• can understand and process changes in tone

The auditory learner thrives on interaction, spontaneity, and the use of real-life examples. They enjoy humor and are usually good storytellers. People with this learning style tend to acquire information by listening. 

Strategies to Properly Teach an Auditory Learner 

1. Involve auditory learners in answering questions

As an auditory learner, your primary strategy is to have teachers ask you questions. After asking the question and gaining the attention of everyone in the room, teachers should give a brief explanation of the answer they are expecting. 

Make it clear to the class that even the quietest student has a voice.

Encourage your auditory learners to be heard by asking them questions and allowing them to participate in class discussions. This approach allows auditory learners time to process and respond appropriately.

2. Use sound, music, or speech technology like computers, CDs, or videos

Auditory learning often occurs when a learner is interested in an activity in which the person can participate. When you feel comfortable with the topic, explain your ideas to the auditory learner.

In addition, show the importance of the topic by using music or speech technology such as computers, CDs, and videos.

3. Repetition

When teaching auditory learners, it is important to talk through each step and let your student repeat what you’ve said. This will help them organize the information and reinforce it in their minds.

You can also encourage auditory learners by giving them easy-to-remember acronyms or mnemonic devices to help them remember key points or formulas they need to learn.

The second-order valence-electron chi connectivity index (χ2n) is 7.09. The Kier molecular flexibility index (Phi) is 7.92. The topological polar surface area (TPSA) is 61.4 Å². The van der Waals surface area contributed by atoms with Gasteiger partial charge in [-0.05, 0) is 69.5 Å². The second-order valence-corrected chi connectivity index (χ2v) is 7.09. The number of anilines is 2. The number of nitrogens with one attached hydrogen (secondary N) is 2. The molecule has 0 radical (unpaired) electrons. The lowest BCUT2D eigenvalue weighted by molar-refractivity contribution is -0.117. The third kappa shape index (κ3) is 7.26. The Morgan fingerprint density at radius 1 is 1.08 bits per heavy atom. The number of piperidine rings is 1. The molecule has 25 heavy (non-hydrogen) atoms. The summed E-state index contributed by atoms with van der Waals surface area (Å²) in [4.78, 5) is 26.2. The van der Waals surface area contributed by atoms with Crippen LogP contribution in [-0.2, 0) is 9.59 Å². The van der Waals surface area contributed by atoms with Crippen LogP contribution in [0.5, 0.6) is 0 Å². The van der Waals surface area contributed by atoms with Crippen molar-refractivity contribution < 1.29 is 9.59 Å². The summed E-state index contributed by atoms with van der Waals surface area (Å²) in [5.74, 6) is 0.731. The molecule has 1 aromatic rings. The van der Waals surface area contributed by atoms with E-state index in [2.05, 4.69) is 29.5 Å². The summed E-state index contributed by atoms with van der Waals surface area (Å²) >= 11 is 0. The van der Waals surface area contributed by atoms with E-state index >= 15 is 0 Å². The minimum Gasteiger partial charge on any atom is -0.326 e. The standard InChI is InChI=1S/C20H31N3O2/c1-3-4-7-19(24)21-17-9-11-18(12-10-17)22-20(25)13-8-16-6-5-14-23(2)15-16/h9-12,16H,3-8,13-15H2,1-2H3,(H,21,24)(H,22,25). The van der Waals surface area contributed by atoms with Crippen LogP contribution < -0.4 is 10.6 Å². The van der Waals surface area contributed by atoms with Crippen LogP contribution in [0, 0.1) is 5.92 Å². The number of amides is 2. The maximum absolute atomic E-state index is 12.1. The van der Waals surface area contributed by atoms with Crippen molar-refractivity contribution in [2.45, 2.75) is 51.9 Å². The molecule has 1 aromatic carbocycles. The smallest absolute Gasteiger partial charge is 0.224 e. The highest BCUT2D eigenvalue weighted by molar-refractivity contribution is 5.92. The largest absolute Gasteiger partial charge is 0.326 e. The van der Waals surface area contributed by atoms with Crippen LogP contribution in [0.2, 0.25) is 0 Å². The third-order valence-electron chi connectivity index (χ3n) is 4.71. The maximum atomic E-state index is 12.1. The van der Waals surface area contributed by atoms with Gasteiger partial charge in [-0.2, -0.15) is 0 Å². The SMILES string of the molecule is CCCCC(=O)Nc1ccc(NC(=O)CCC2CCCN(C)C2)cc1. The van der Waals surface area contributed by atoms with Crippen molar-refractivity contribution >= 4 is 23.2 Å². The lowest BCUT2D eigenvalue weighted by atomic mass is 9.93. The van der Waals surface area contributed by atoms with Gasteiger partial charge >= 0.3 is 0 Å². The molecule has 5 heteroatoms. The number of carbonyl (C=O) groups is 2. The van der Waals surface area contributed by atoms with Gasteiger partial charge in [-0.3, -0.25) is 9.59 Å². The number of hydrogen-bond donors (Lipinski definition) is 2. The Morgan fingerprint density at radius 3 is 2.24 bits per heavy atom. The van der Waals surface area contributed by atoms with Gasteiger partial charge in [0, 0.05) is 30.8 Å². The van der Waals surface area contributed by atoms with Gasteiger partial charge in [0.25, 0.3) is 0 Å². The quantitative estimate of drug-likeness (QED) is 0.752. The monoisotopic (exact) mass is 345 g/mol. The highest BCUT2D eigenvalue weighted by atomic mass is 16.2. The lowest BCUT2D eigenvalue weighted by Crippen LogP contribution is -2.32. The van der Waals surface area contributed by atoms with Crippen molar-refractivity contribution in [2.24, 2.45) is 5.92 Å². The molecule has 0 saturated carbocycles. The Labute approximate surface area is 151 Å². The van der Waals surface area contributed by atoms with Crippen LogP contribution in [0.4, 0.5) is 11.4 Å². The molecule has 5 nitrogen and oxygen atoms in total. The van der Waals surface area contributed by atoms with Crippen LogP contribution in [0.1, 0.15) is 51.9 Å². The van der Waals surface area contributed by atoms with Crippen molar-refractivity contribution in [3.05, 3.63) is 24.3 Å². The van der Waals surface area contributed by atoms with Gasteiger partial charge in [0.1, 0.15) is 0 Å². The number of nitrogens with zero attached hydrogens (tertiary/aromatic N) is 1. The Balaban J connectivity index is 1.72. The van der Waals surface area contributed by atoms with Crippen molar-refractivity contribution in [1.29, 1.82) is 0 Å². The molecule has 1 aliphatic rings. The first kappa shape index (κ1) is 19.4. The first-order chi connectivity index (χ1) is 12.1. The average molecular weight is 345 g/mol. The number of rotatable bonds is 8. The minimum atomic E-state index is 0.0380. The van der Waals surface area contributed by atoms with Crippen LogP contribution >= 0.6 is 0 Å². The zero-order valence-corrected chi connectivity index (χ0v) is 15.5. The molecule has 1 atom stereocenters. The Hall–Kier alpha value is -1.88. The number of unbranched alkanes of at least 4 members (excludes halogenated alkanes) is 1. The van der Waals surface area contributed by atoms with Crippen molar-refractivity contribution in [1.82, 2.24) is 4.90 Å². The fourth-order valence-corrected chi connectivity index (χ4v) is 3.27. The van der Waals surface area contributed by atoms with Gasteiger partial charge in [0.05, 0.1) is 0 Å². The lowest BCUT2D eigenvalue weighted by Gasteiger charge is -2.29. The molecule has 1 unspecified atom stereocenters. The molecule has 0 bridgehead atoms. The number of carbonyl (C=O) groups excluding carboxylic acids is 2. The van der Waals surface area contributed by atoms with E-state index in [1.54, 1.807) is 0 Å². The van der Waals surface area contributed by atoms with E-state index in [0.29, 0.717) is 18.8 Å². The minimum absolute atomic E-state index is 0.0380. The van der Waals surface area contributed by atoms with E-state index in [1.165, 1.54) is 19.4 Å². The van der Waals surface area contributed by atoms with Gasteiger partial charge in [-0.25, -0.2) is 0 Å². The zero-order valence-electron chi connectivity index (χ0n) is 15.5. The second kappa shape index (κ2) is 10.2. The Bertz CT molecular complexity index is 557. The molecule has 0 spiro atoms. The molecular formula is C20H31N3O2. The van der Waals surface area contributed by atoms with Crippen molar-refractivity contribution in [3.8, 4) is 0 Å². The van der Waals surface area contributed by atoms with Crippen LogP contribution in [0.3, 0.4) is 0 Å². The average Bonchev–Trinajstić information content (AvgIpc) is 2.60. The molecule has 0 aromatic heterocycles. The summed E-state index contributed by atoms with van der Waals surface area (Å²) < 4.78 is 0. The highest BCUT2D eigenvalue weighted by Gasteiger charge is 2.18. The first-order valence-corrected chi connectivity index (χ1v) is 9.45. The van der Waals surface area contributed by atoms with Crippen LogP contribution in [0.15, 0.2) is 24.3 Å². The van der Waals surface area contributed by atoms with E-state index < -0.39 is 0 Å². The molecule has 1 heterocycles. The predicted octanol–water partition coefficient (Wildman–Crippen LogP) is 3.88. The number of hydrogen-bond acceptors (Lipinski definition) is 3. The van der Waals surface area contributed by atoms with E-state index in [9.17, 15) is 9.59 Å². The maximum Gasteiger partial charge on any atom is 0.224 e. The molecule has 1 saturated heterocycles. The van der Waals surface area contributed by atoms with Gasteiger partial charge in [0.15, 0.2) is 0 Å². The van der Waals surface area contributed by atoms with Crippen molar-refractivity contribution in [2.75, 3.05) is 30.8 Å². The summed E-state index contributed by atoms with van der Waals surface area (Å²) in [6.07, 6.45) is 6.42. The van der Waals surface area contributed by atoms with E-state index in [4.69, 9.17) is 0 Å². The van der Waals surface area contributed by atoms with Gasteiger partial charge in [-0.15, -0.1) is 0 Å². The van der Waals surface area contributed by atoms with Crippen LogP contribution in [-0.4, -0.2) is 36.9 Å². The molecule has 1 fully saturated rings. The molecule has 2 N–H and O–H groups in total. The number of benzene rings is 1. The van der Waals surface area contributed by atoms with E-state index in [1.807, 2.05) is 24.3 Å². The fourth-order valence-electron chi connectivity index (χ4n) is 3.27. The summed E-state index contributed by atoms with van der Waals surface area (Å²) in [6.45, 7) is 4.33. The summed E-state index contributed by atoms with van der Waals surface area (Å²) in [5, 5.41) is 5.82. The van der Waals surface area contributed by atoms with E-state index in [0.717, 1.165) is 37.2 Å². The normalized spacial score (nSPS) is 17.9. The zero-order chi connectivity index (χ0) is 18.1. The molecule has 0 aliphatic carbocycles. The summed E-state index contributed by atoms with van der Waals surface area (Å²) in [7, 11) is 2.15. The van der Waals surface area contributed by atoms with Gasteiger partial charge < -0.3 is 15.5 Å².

4. Encourage oral presentations

Auditory learners are those students who learn best if their information is presented verbally. This type of learner usually thinks and organizes information through talking and writing. 

Auditory learners need to “hear” their information. Teachers should encourage students to give oral presentations. If an auditory learner is uncomfortable with the idea of public speaking, teachers should ask them to practice in a safe environment. 

Teachers can expose auditory learners to active learning by allowing them to present their findings orally, which is also beneficial to those around them.

5. Record your lectures so that auditory learners can listen to them more than once

 Many students tend to be auditory learners. That’s why in most classes students listen to their teacher’s lecture while they’re in class. But, sometimes it’s easier for auditory learners to pay attention if they’re listening to the lecture more than once. 

So, try recording your lectures so that you can send them to them. That way, auditory learners can listen to your lectures more than once and focus on them rather than taking notes in class which is much easier for visual learners.

6. Allow any struggling auditory learner to take an oral exam instead of a written one

Auditory learners use more of their brains to take in information. Auditory learners love to listen. They are motivated by sound and need clear instructions.

A testing environment that allows for a verbal prompt will be less threatening for the auditory learner than one that requires paper and pencil. 

If an auditory learner is struggling, let them take an oral exam. It will be better for them this way and will help them succeed if they put the effort into it.

Furthermore, this will allow them to show what they know their way and meet their individual needs.

7. Teachers should give auditory learners lots of individual attention and instruction

Students who are auditory learners are those who learn best by listening, seeing, and doing. They learn about everything by reading or listening to it.

So you must be careful to try and engage the auditory learner in your classroom as well as give them a lot of individual attention. 

Helpful strategies for teaching an auditory learner include speaking slowly, saying everything twice, and providing extra time during tests or quizzes.

Teaching auditory learners can be fun and easy; you just have to find out what works best and how they learn best.

Study Tips for Auditory Learners

You’re an auditory learner, which means you learn best by listening. Here are some tips for you to remember the most important rules for studying and not having to retake that test ever again.